Editor’s Note: This is the first in our new feature of guest editorials. Feel free to add your thoughts in the comments section.
Lessons from the Front Lines of Public Discourse
by Gwenda M. Willis
In July I participated in a pre-election public debate hosted by a prominent New Zealand lobby group who are advocating for public registers of convicted sex offenders. I was outnumbered by proponents of public registers. There was a lot of anger in the room. I doubt many people (if any!) read the fact sheet that I had prepared, and my attempts to highlight a shared goal of preventing sexual offending were met with staunch disagreement from a fellow panel member and confrontational demands that the public “had a right to know” about who is living amongst them. Emotions were raw and reasoning was difficult. I felt as though my messages that public registers would not prevent the majority of sexual crimes (i.e., perpetrated by first-time offenders who have established relationships with victims) were getting lost.
I would later learn that my participation had given some audience members something to think about, which is perhaps all I could expect in an environment where people opposing public registers would have struggled to have their voices heard.
A couple of weeks after the debate I was sitting in an audience following a production of the New Zealand plays Portraits (Stuart McKenzie and Miranda Harcourt) and Verbatim (William Brandt and Miranda Harcourt), based on real cases of violence and sexual violence and developed through interviews with offenders, their families, and their victims’ families. The plays are a form of docu-drama — they are performed by talented actors and actresses but every word is real. The following review by Frances Morton captures the ambience of the plays:
Verbatim and Portraits are confronting. They make you think. And think about things you may not want to consider, like what was going through offenders’ minds at the time of their horrific crimes. It’s rare to feel empathy for offenders when reading crime news reports. Putting the stories in a theatre opens up new complexities. The real strength of these two plays is their authenticity. Words have been taken straight from real people’s mouths and you can feel that honesty in the lines. Fear, shame and anger trip up in painful laden repeated words and redundancies. (For the full review see here.)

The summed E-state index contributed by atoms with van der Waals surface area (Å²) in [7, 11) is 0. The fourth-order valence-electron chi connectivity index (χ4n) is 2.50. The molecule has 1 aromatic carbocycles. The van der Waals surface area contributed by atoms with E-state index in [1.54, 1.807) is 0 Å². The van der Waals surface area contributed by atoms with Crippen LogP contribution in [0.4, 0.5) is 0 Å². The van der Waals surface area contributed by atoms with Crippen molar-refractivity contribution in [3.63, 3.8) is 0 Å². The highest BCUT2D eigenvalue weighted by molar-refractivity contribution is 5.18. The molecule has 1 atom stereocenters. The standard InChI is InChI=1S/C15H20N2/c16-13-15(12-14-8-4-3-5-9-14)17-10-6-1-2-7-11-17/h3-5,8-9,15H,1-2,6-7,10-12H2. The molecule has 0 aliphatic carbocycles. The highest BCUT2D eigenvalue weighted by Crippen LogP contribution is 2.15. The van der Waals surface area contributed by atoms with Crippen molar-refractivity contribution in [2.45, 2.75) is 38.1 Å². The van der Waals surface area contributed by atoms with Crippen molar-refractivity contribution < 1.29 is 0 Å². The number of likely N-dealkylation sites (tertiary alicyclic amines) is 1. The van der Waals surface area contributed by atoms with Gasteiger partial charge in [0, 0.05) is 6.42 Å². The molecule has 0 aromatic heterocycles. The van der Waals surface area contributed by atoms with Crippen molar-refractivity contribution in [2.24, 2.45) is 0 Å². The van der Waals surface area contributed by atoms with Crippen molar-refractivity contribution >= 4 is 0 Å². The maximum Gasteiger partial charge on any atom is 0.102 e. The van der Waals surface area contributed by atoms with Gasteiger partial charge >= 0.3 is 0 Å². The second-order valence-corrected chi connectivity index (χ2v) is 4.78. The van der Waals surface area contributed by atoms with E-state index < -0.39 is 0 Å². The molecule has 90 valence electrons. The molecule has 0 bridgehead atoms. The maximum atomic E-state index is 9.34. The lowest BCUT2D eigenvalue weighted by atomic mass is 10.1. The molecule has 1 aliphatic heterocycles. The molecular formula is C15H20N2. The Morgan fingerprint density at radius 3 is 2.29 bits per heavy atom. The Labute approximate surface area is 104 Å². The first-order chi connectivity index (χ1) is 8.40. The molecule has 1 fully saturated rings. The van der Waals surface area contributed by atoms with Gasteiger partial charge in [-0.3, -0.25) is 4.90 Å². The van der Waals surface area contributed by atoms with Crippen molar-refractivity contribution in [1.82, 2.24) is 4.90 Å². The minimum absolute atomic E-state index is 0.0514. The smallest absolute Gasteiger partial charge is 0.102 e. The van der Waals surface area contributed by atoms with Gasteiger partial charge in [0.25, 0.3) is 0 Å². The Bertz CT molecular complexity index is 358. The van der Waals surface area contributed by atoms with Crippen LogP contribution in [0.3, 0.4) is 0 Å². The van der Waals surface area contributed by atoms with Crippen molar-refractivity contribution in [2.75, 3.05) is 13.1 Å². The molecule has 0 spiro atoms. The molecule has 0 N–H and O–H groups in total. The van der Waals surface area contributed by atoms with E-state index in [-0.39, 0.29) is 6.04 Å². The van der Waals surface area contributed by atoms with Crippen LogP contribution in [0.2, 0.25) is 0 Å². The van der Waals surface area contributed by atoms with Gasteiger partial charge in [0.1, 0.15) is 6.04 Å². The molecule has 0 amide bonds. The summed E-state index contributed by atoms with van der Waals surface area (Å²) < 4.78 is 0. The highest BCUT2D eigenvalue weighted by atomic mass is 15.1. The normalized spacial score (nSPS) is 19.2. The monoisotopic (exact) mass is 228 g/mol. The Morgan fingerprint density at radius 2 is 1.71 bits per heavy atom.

Following each production, the cast, crew and guest speakers form a panel on the stage, reflect on the works, and invite audience questions and discussion. I was a panel member at earlier performances during which thought provoking discussions about sex offender treatment and management unfolded. At this particular performance, a man in the front row of the audience raised his hand to speak. He told his story of going to prison for murder, and subsequently turning his life around (he now holds a PhD and lectures on indigenous and social issues). He spoke with courage, compassion and honesty. Like the content of the plays, his account gripped the audience’s attention and challenged many people’s views of ex-offenders and their capacity for change.
It was clear following these two experiences that a necessary precursor to rational, informative discussion about highly emotive topics is creating an environment in which facts and research are palatable. Correcting misperceptions through the provision of information on its own is unlikely sufficient to influence affectively laden attitudes. Sharing stories and engaging audiences on an emotional level have power to create the environments necessary for reasoned discussion. We have stories and our clients have stories, and these stories can help all people (professionals and the lay public alike) understand the complexities of the lives affected by sexual abuse. Our clients’ stories can challenge the prototypical sexual offender depicted in the media. Even our own stories can help those outside the field understand how we are all ultimately fellow travelers to prevent sexual violence.
Many of us have dedicated our careers to preventing sexual violence, including sexual reoffending. Through our work we get to know the men and women behind soul destroying, abhorrent crimes. We develop an understanding of the individual, relational and societal influences that support the perpetration of sexual violence and most importantly, how to prevent repeat sexual crimes. Conversely, media reports of sexual crimes often instil fear, shock and horror, and leave the public with little knowledge about prevention. Sexual violence is a community problem with community solutions, and engaging the public is crucial in efforts to eradicate sexual violence.
Thanks to David Prescott for his thoughtful contributions.
Dr. Gwenda Willis is a Clinical Psychologist and Senior Lecturer in the School of Psychology at the University of Auckland, New Zealand. Her research and clinical interests are in criminal justice/forensic psychology, with a focus on understanding and preventing sexual offending and strengths-based approaches to offender rehabilitation and reintegration. Dr. Willis is a featured presenter in the Safer Society/ATSA video, Making a Better Life Happen.